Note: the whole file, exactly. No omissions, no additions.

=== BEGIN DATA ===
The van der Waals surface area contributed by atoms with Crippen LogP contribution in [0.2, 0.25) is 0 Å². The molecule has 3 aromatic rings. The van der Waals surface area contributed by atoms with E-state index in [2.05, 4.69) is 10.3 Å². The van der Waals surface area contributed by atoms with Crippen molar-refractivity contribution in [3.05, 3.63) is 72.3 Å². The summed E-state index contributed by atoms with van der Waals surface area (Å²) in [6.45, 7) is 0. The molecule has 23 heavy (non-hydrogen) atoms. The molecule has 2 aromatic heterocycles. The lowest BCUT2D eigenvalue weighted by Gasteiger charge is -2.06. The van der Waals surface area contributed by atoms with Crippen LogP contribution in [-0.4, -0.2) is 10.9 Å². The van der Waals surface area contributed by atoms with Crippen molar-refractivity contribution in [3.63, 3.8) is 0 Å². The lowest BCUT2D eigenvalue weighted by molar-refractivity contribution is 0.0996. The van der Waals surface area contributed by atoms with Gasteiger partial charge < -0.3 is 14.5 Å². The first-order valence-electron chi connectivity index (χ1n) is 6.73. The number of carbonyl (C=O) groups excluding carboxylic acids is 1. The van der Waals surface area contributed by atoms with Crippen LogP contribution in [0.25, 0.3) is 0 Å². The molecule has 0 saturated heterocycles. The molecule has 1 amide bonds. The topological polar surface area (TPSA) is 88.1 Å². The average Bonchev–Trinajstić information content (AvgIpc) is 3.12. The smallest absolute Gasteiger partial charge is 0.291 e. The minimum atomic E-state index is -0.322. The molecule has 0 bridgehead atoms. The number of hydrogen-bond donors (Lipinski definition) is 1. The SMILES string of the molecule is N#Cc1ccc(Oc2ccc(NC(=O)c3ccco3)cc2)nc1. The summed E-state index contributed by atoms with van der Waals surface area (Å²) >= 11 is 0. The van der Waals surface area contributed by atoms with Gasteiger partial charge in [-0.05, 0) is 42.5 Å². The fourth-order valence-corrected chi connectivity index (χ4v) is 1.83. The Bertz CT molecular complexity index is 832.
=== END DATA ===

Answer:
The van der Waals surface area contributed by atoms with Crippen LogP contribution in [0.2, 0.25) is 0 Å². The molecule has 3 aromatic rings. The van der Waals surface area contributed by atoms with E-state index in [2.05, 4.69) is 10.3 Å². The van der Waals surface area contributed by atoms with Crippen molar-refractivity contribution in [3.05, 3.63) is 72.3 Å². The summed E-state index contributed by atoms with van der Waals surface area (Å²) in [6.45, 7) is 0. The molecule has 23 heavy (non-hydrogen) atoms. The molecule has 2 aromatic heterocycles. The lowest BCUT2D eigenvalue weighted by Gasteiger charge is -2.06. The van der Waals surface area contributed by atoms with Crippen LogP contribution in [-0.4, -0.2) is 10.9 Å². The van der Waals surface area contributed by atoms with Crippen molar-refractivity contribution in [3.63, 3.8) is 0 Å². The lowest BCUT2D eigenvalue weighted by molar-refractivity contribution is 0.0996. The van der Waals surface area contributed by atoms with Gasteiger partial charge < -0.3 is 14.5 Å². The first-order valence-electron chi connectivity index (χ1n) is 6.73. The number of carbonyl (C=O) groups excluding carboxylic acids is 1. The van der Waals surface area contributed by atoms with Crippen LogP contribution in [0.25, 0.3) is 0 Å². The molecule has 0 saturated heterocycles. The molecule has 1 amide bonds. The topological polar surface area (TPSA) is 88.1 Å². The average Bonchev–Trinajstić information content (AvgIpc) is 3.12. The smallest absolute Gasteiger partial charge is 0.291 e. The minimum atomic E-state index is -0.322. The molecule has 0 bridgehead atoms. The number of hydrogen-bond donors (Lipinski definition) is 1. The SMILES string of the molecule is N#Cc1ccc(Oc2ccc(NC(=O)c3ccco3)cc2)nc1. The summed E-state index contributed by atoms with van der Waals surface area (Å²) >= 11 is 0. The van der Waals surface area contributed by atoms with Gasteiger partial charge in [-0.05, 0) is 42.5 Å². The fourth-order valence-corrected chi connectivity index (χ4v) is 1.83. The Bertz CT molecular complexity index is 832.